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MikeHunter

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  1. I'm having the same problem. I fitted one in the Hattons Garrett due to lack of space. It kept cutting out. I thought I had a problem with the loco, till I replaced the decoder with a Bachmann one, it now runs a treat. Had the same problem with the other Gaugemaster I fitted in Hornby 8F. Swapping the decoder cured the problem. I now have two Gaugemaster 8 pin decoders I'm probably going to have to bin, unless anyone can suggest a way they can be reprogrammed to cure the problem. Any ideas?
  2. Thanks @HattonsDave looks a very exciting project. I've just preordered an LMS rake. Wondering how long 6 wheelers kept their Midland livery in the LMS era now. Might have to invest in some Essery and Jenkinson reading.... Don't agree with the critics saying they are too generic, this is a great start to pre - grouping r-t-r coaching stock. It may also spur me on to some of those lovely Slaters kits.
  3. That's similar to my experience. I've built 2 versions of Minories so far, and have another one planned as an extension to my current layout. The only limitation I've found with the original Minories with goods sidings, is having them alongside the station makes goods shunting tricky. I prefer to reverse the sidings. i.e. goods trains run into a head shunt next to the 3 platform roads, and reverse into sidings alongside the station throat.
  4. Can't wait to see decorated samples. Looks amazing. Shame I can't justify Midland Crimson on my 1930s LMS layout! Black it will be.
  5. I'm having the opposite problem. I have a loco that seems to jump straight to full speed. I have an NCE Power Cab, and have tried resetting the decoder to factory settings, but it hasn't cured the problem. Either I'm doing something wrong with the programming, or I have a faulty decoder. As the loco is hard wired, want to triple check its not a progamming issue before changing the decoder. Its a Gaugemaster decoder. Any suggestions?
  6. Written it up, and added to the fitting guides:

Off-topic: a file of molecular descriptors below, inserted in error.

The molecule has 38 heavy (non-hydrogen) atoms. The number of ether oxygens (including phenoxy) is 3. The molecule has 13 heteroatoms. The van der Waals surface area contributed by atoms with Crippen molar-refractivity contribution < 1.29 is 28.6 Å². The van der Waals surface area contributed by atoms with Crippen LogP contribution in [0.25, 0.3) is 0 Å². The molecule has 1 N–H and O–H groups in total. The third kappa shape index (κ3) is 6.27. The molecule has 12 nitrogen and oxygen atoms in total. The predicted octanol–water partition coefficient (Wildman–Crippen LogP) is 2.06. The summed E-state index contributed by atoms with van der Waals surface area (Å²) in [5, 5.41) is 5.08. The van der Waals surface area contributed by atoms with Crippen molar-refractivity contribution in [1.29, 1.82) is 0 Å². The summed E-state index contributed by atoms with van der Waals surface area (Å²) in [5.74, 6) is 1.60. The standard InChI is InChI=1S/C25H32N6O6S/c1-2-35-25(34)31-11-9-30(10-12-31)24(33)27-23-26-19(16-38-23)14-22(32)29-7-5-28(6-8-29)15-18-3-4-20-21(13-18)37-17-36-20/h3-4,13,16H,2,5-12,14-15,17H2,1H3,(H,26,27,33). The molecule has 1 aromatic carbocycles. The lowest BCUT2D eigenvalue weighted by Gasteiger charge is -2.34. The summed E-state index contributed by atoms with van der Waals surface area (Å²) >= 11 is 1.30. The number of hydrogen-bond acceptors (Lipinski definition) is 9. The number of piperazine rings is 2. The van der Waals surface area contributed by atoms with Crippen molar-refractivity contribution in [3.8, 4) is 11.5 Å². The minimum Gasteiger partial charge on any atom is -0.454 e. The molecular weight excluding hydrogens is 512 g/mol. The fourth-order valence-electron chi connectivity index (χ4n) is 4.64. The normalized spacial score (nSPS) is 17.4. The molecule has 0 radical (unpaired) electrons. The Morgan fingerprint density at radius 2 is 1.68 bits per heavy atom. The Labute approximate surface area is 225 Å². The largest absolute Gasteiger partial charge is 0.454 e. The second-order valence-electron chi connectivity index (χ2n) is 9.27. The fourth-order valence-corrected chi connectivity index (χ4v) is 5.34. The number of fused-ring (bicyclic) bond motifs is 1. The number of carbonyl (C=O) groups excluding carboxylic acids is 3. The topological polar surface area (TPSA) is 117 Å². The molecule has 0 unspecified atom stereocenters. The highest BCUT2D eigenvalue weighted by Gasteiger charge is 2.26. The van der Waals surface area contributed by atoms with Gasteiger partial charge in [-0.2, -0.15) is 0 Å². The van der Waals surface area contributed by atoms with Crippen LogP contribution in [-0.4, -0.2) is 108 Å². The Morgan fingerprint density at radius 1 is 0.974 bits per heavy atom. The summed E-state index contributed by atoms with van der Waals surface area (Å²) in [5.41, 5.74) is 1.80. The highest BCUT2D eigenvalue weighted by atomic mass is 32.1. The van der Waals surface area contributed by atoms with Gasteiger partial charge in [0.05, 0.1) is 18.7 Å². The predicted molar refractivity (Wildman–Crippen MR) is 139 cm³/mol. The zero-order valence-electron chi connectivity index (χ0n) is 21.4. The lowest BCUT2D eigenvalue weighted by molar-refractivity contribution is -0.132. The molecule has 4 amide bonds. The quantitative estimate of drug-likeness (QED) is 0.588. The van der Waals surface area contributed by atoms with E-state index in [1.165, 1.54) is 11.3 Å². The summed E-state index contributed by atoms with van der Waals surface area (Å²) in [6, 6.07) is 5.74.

7. I did an extensive search for a fitting guide for this locomotive, and didn't find one anywhere so here is my guide: The loco in question is R2225 Princess Arthur of Connaught in LMS maroon. The loco is loco drive, but not DCC ready. Mine was bought new, but has sat unused for several years. This is how I did the installation, usual caveats apply that you need to wire it properly to avoid damage to the loco or decoder. I had an 8 pin Hornby decoder with a damaged pin, so used this, cutting off the pin mounting to reveal the wires, and cutting back the insulation on the 4 wires I would need. wrapping the others in insulation tape. Now to the loco: 1) Tested the loco on DC it was running well 2) Opened the loco body by removing the large screw underneath the chassis near the front 2) removed the metal weight which is screw attached and fits under the boiler in front of the motor. There didn't seem much room for the decoder anywhere else, much though I hate taking out weight. The third photo shows the position I used for the decoder. There is plenty of space without the weight. 3) cut and removed the wires to the tender draw bar, and removed the suppressor, couldn't easily leave this in as it was wired directly between the motor and the track pickups. 4) Cut the black wire through the chassis which goes to the motor - soldered the track end to the appropriate decoder wire, and soldered the other end from the motor to the correct decoder wire. 5) for the none insulated side, the track wire to the motor was attached to a screw on the top of the chassis in front of the motor. I removed this, and soldered the appropriate decoder to track wire in its place. 6) I then had to wire the remaining decoder to motor wire to the other side of the motor. (The red wire in picture 2, I reused one of the original wires, soldering it to the correct decoder wire). As this attaches under the motor, its much more easily done by unscrewing the motor from the chassis, soldering it on, and reassembling. 7) The loco was then ready for the programming track, and worked straight away. Job done! Then disaster, when reassembling the body, the the plastic thread in the front of the body broke, meaning that I couldn't reattach the screw. Beware, this may just be just a weakness in my particular model, or could be a weak design. As I use Kadees I then undid the bottom of the tender chassis, removed the coupling, and replaced with a Kadee of the right length. - Its exactly the correct height fortunately. There, job done (apart from the annoying screw thread damage. Probably just cost myself a new Lizzie when it comes out, but this is a very good model. The biggest weakness is the rear pony truck, not fixed like on the real locos and latest Hornby designs as on the Duchess, but as I have tight curves, its much less prone to shorting on points.